AI can safely reduce breast imaging workload as third reader

2022 11 28 16 17 2543 Rsna 2022 Welcome 400

CHICAGO - In double-reading scenarios, artificial intelligence (AI) can safely reduce breast imaging workload by over one-third by replacing one reader, suggests research presented November 28 at the RSNA annual meeting.

In his discussion, Dr. Hakan Gustafsson from Linköping University in Sweden showed results from his team's study showing the promise of AI by employing a threshold scoring system that flags imaging findings as high or low risk.

"In our study, we could have a substantial workload reduction of 33.8% and no missed cancers," Gustafsson said.

In Östergötland County, Sweden, double reading is typically used in interpreting breast cancer screening images to reduce false positives while detecting more cancers. However, Gustafsson said this high workload can be challenging for radiologists. Previous research also suggests this can add to economic burden for radiology departments.

For the study, Gustafsson and colleagues wanted to use their AI clinical support tool in a retrospective simulation to reduce workload in a safe, effective manner. They recorded 15,468 digital mammograms between September 2021 and February 2022 from a total of 15,468 women with an age range of 40 to 74. These included 53 screen-detected cancers.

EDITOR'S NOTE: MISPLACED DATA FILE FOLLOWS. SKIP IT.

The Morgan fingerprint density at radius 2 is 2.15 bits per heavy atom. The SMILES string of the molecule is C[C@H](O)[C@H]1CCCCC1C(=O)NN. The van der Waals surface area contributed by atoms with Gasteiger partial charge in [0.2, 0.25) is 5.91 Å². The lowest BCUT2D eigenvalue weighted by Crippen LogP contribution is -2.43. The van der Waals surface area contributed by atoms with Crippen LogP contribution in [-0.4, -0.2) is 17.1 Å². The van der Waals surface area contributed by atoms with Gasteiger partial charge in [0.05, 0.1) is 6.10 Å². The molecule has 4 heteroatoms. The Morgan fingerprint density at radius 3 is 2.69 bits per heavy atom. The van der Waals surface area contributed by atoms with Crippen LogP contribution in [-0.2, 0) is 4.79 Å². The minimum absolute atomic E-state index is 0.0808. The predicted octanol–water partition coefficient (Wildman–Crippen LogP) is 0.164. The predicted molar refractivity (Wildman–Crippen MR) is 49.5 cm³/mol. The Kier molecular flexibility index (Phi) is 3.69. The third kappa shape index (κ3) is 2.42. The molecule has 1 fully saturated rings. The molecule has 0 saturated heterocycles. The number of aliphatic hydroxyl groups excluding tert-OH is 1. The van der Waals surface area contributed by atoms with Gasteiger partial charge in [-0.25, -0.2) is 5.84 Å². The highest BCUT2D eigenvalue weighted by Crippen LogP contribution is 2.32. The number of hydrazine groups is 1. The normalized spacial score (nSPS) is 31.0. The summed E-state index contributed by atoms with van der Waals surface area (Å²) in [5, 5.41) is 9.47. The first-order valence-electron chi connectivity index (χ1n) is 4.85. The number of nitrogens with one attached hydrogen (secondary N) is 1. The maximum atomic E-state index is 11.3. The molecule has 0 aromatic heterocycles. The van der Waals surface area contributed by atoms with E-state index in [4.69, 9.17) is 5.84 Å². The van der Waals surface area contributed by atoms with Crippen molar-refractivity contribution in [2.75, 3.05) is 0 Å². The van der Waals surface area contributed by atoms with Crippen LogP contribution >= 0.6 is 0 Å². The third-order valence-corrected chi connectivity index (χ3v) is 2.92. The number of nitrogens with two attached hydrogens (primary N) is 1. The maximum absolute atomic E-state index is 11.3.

Each mammogram was independently double read by two breast radiologists and processed by an AI system (Transpara). The system uses a 1-to-10 score on each exam. A higher score means an increased likelihood of cancer. Exams with a score below 7 were deemed low risk and selected for single reading, while exams scored 7 or higher were deemed high risk and selected for double reading.

The researchers found that the system scored a total of 10,473 exams (67.7%) with a score between 1 and 7. This triaging strategy would lead to 33.8% workload reduction, they suggested.

Also, 52 of the 53 screen-detected cancers were picked up by the AI system and received low-risk scores. The one cancer that AI missed, a grade II invasive cancer that received a score of 4, was detected by the radiologist in single reading.

The system had an area under the receiver operating curve (AUC) of 0.928. The readers meanwhile had an AUC of 0.834 and 0.959, respectively.

Gustafsson said this study can be viewed as the first phase of a longer-term study where the researchers implement AI step by step into workflows and work with more prospective data.

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